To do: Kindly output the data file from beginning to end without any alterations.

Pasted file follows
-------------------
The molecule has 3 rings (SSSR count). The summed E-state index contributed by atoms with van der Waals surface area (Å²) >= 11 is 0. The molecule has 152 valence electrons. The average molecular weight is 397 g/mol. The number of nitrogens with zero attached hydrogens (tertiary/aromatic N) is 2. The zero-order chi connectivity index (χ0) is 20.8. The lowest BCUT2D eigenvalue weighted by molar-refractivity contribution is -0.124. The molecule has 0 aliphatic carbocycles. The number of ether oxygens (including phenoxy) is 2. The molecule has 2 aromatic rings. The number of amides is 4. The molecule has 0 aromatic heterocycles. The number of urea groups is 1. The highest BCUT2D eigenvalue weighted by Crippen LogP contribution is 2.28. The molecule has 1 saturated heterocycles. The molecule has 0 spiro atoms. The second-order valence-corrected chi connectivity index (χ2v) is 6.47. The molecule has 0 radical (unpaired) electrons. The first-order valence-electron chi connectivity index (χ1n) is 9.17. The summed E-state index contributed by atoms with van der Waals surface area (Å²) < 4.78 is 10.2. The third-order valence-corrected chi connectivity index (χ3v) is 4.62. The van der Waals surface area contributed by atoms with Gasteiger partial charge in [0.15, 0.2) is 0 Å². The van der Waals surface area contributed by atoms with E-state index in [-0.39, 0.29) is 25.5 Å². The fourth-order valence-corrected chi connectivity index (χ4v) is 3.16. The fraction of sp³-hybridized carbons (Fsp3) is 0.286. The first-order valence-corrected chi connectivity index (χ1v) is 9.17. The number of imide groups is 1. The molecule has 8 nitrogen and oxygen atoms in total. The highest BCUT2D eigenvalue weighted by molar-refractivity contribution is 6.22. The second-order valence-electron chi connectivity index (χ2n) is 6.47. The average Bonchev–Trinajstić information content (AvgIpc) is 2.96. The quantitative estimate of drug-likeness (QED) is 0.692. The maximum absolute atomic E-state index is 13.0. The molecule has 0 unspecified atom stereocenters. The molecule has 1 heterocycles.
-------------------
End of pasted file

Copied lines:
The molecule has 3 rings (SSSR count). The summed E-state index contributed by atoms with van der Waals surface area (Å²) >= 11 is 0. The molecule has 152 valence electrons. The average molecular weight is 397 g/mol. The number of nitrogens with zero attached hydrogens (tertiary/aromatic N) is 2. The zero-order chi connectivity index (χ0) is 20.8. The lowest BCUT2D eigenvalue weighted by molar-refractivity contribution is -0.124. The molecule has 0 aliphatic carbocycles. The number of ether oxygens (including phenoxy) is 2. The molecule has 2 aromatic rings. The number of amides is 4. The molecule has 0 aromatic heterocycles. The number of urea groups is 1. The highest BCUT2D eigenvalue weighted by Crippen LogP contribution is 2.28. The molecule has 1 saturated heterocycles. The molecule has 0 spiro atoms. The second-order valence-corrected chi connectivity index (χ2v) is 6.47. The molecule has 0 radical (unpaired) electrons. The first-order valence-electron chi connectivity index (χ1n) is 9.17. The summed E-state index contributed by atoms with van der Waals surface area (Å²) < 4.78 is 10.2. The third-order valence-corrected chi connectivity index (χ3v) is 4.62. The van der Waals surface area contributed by atoms with Gasteiger partial charge in [0.15, 0.2) is 0 Å². The van der Waals surface area contributed by atoms with E-state index in [-0.39, 0.29) is 25.5 Å². The fourth-order valence-corrected chi connectivity index (χ4v) is 3.16. The fraction of sp³-hybridized carbons (Fsp3) is 0.286. The first-order valence-corrected chi connectivity index (χ1v) is 9.17. The number of imide groups is 1. The molecule has 8 nitrogen and oxygen atoms in total. The highest BCUT2D eigenvalue weighted by molar-refractivity contribution is 6.22. The second-order valence-electron chi connectivity index (χ2n) is 6.47. The average Bonchev–Trinajstić information content (AvgIpc) is 2.96. The quantitative estimate of drug-likeness (QED) is 0.692. The maximum absolute atomic E-state index is 13.0. The molecule has 0 unspecified atom stereocenters. The molecule has 1 heterocycles.